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Cleaning up and the coronavirus: Meet Marleen Vega of Cooley Dickinson Hospital 

  • Marleen Vega, the leader of the environmental services day shift team at Cooley Dickinson Hospital in Northampton. Photographed Tuesday, May 5, 2020.  STAFF PHOTO/CAROL LOLLIS

Staff Writer
Published: 5/11/2020 1:35:48 PM

Editor’s note: The Gazette is working on a series profiling workers on the front lines of the COVID-19 pandemic. Please let us know if you would like to connect at

NORTHAMPTON — When a COVID-19 patient leaves a hospital room for home and doctors and nurses shift their focus to new patients, there’s still another step left: cleaning.

Any trace of the virus needs to be scrubbed from the patient’s room. That’s where Marleen Vega, leader of the environmental services day shift team at Cooley Dickinson Hospital, comes in. 

Since the pandemic began, her days are “definitely a lot busier,” she said. “We’re nonstop.” She and her team are disinfecting high-touch areas throughout the hospital, she said, “from doorknobs to phones.” Other employees from departments with less work, such as operating room technicians, have been deployed to help clean with her team, she said.

Vega dons an N-95 mask, goggles, a gown and gloves when going into rooms where a COVID-19 patient stayed. “We definitely feel protected,” she said.

Usually, cleaning patients’ rooms after they leave takes around 40 minutes, but for rooms that housed COVID-19 patients, it can take nearly double that time, Vega said.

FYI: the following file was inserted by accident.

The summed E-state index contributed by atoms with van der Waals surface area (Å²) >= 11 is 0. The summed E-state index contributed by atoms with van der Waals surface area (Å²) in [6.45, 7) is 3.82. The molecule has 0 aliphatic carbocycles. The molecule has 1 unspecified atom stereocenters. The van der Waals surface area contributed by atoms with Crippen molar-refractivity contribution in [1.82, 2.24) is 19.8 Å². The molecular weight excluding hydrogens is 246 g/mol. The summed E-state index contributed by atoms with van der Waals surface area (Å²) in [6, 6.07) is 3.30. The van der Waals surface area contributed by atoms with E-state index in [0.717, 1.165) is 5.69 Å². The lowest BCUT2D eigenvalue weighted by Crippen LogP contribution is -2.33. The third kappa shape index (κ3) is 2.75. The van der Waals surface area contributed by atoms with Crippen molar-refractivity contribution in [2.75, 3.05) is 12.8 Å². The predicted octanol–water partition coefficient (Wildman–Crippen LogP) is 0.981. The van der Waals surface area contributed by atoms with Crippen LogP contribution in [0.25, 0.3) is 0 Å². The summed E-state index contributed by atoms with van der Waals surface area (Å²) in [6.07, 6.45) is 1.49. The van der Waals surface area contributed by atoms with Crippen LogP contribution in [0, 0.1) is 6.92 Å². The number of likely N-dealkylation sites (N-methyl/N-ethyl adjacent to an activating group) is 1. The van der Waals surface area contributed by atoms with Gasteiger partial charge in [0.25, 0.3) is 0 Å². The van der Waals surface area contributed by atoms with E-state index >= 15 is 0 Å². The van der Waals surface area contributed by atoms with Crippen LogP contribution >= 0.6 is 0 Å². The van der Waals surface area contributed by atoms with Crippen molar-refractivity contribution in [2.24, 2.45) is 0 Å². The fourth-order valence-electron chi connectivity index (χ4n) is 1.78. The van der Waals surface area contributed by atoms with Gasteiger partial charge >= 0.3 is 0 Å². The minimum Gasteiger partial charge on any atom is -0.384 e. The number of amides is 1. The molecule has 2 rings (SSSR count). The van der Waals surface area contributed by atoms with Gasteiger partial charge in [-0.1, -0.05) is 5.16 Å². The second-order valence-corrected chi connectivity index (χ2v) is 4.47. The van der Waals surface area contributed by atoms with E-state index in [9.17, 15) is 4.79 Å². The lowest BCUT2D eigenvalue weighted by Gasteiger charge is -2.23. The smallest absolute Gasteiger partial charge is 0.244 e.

In addition to disinfectant cleaner, they also use a UV-C light, which they flash on the empty room in two, 10-minute increments, once before they clean and once after, she explained.

Coming in close contact with the coronavirus can be stressful, Vega said, but “If I follow the protocols and gown up and wash my hands and keep my distance, I’m OK with it.” Still, added Vega, who has a 13-year-old daughter and 1-year-old granddaughter, “It can definitely be nerve-wracking. I have two little ones at home … Are we nervous that we might take it to a family member at home? Absolutely.” 

After her shifts, Vega walks out of the hospital for the first time in 8 ½ hours and takes off her mask. “When I leave here and the fresh air hits my face, it feels amazing,” she said.

When she goes home to Springfield, “my little one likes to jump on me,” she said of her granddaughter. “But it’s not safe for her to do so.” Instead, Vega goes to the basement and puts all of her dirty clothes in a bag, then takes a shower.

At work, she and her coworkers finds ways to lighten the mood. Throughout the day, the team takes breaks when they can and turns on upbeat music, like Taylor Swift’s “Shake It Off.”

“We just dance around for two seconds,” Vega said. “It’s a stress reliever. It’s good to take a few minutes to tell myself, ‘It’s going to be OK.’”

Greta Jochem can be reached at

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